As recently as this past spring, students at Harvard College who needed free tickets to the Freshman Formal had to wait in a separate line while their peers with full-priced tickets looked on. And until last March, undergraduate dining halls closed for spring break on the assumption that all students left, or could afford to leave, campus for the week.
While Harvard and other prestigious universities have instituted admissions policies designed to attract students from lower-income backgrounds, there is less talk about how to provide for these students’ success once they enroll. As Anthony Jack, a PhD candidate in the Department of Sociology and a doctoral fellow in the Multidisciplinary Program in Inequality & Social Policy, points out, for all the good intentions behind these changes, college policies have not kept pace with the increasingly diverse classes of students who enter their gates.
As Jack sees it, separate lines to the Freshman Formal and dining hall closures during spring break are just two of the many examples of how “things on campus are gendered, raced, and classed” at elite colleges across the nation. “We don’t interrogate them as seriously as we do when it comes to admitting more diverse classes.” Jack’s research aims to correct this gap between admissions policies and college practices in the United States. The impact of his research on elite higher education has already taken root at Harvard through the efforts of an engaged administration: now, students can print their tickets to formals at home and, beginning last March, several dining halls remained open for those who couldn’t leave for the week, or simply chose not to.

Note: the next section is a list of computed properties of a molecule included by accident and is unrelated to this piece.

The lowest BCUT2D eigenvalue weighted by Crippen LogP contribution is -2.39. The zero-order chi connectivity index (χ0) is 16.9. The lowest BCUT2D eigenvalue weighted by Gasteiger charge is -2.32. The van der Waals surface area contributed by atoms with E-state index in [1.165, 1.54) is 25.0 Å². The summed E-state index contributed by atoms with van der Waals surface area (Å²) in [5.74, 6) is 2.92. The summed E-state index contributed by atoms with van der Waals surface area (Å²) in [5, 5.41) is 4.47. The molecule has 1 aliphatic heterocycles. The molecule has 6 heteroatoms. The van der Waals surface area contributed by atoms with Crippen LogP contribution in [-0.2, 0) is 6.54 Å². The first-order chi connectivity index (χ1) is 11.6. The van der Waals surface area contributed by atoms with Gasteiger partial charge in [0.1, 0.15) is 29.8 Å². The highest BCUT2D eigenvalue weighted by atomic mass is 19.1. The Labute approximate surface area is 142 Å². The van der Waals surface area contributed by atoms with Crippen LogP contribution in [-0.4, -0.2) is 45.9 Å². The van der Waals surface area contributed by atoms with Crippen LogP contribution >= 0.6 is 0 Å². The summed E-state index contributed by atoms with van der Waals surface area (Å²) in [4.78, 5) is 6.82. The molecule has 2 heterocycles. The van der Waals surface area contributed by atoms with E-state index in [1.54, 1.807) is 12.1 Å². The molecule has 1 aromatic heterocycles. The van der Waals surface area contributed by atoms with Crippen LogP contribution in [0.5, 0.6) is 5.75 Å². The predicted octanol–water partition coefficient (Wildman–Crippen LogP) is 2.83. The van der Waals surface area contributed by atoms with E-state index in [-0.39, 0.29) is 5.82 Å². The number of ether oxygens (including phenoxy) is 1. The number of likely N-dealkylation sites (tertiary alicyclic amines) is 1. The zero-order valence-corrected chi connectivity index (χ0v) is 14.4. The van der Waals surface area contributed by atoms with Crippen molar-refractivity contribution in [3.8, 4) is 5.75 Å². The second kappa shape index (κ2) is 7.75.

While Jack’s research aims to help university policies keep pace with their increasingly diverse student bodies, it also aims to show how students who may appear to have similarly disadvantaged backgrounds actually undergo very different acculturation processes before and once they arrive at a university. The support they receive during this critical time can mean the difference between making the most of their time at college and simply getting by.